It’s much easier to prepare for and do well on something that you’re familiar with. When preparing students for standardized testing, many teachers said it was useful to be able to do dry runs of tests using formatting that would be familiar to students come test day.

Caitlyn Clayton, 8th Grade ELA Teacher from Illinois

The questions on the Read & Respond and the Quizzes help students practice answering questions that are similar in format to the ones they will see on our state tests.”

Caitlyn Clayton, 8th Grade ELA Teacher from Illinois
Jordan Harrill, 7th Grade Social Studies Teacher from California

The Quiz is a great tool because you can reassign it if they do not pass, and this is reflective of what they would experience with the real test. I have had students in the past do both the Read & Respond and Quiz. The Read & Respond activity gives them practice to go over comprehension, vocabulary, and test-taking strategies. Flocabulary has embedded those strategies and skills within the lesson itself! It’s great and the kids love Flocab and are always excited to go for it. When it’s time to take the standardized test, my students are always a little bit more at ease and less nervous. Thanks, Flocab!”

Jordan Harrill, 7th Grade Social Studies Teacher from California
Standardized test tips using Quiz about Ancient Egypt

5. Differentiate your instruction

Standardized test prep and review are about to get even better with the ability to differentiate for your students within Flocabulary. To give each student the individualized attention they need, you can customize which lessons you assign to which student based on their level of understanding.

The ability to create assignments for specific students rather than just the whole class empowers teachers to provide tailored instruction to all students. This feature is perfect for ensuring that each student in your class is as prepared as they can be for standardized tests.

How to assign lessons to students for standardized test prep

6. Explore Flocabulary’s content for topic review or test preparation

With so many Flocabulary lessons to choose from, there are various options for enhancing your test preparation plans with students before taking a unit or end-of-year assessment.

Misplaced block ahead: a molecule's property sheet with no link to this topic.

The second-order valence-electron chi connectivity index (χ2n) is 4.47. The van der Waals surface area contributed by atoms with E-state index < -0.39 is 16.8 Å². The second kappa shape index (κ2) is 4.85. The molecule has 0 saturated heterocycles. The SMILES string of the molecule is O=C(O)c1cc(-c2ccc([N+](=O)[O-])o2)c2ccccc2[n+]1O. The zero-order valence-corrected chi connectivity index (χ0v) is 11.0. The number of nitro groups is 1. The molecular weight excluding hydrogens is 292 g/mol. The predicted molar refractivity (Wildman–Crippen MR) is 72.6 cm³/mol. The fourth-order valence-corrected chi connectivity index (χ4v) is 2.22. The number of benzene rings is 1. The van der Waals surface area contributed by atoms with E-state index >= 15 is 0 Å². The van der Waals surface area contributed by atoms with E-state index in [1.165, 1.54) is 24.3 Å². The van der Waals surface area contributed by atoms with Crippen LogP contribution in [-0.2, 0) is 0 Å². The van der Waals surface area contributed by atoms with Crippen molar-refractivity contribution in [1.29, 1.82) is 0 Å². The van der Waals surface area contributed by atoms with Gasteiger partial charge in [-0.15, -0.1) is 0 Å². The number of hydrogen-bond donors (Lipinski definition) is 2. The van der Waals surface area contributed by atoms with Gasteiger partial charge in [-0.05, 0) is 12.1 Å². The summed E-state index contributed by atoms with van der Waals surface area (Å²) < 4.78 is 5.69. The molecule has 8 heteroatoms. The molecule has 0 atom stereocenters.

If you aren’t doing a standardized test, Flocabulary videos are still a great way to review concepts before a classroom assessment of any kind. Hip-hop videos and their supplemental activities make review fun and bring students a deeper understanding of a concept.

All video topics have Read & Respond passages and Vocab Cards available. These provide students another way to practice test-taking skills in environments that mimic standardized tests. These activities are also printable under teacher resources for each video topic, so you can take learning offline. Print them out or assign them as homework online.

Katy Williams, 4th Grade Teacher from Indiana

We will watch and discuss other big topic videos before tests, like theme, main idea, text structures, etc. This year we may also use the 5 Paragraph Essay video before testing because of the big focus on writing in our state test. We also use Flocab videos as a testing break or celebration time after testing is completed for the day. I will usually play some of their favorites so they can get up and sing/dance after a long testing session!”

Katy Williams, 4th Grade Teacher from Indiana

Kick off standardized test prep with Flocabulary

The standardized testing season can be stressful for students and teachers alike. By following these six tips, you can do a review or go into test preparations feeling confident in both your ability to prepare students for standardized tests and their ability to ace those tests.

New to Flocabulary? Sign up below to access the activities and lessons we’re sharing in this article!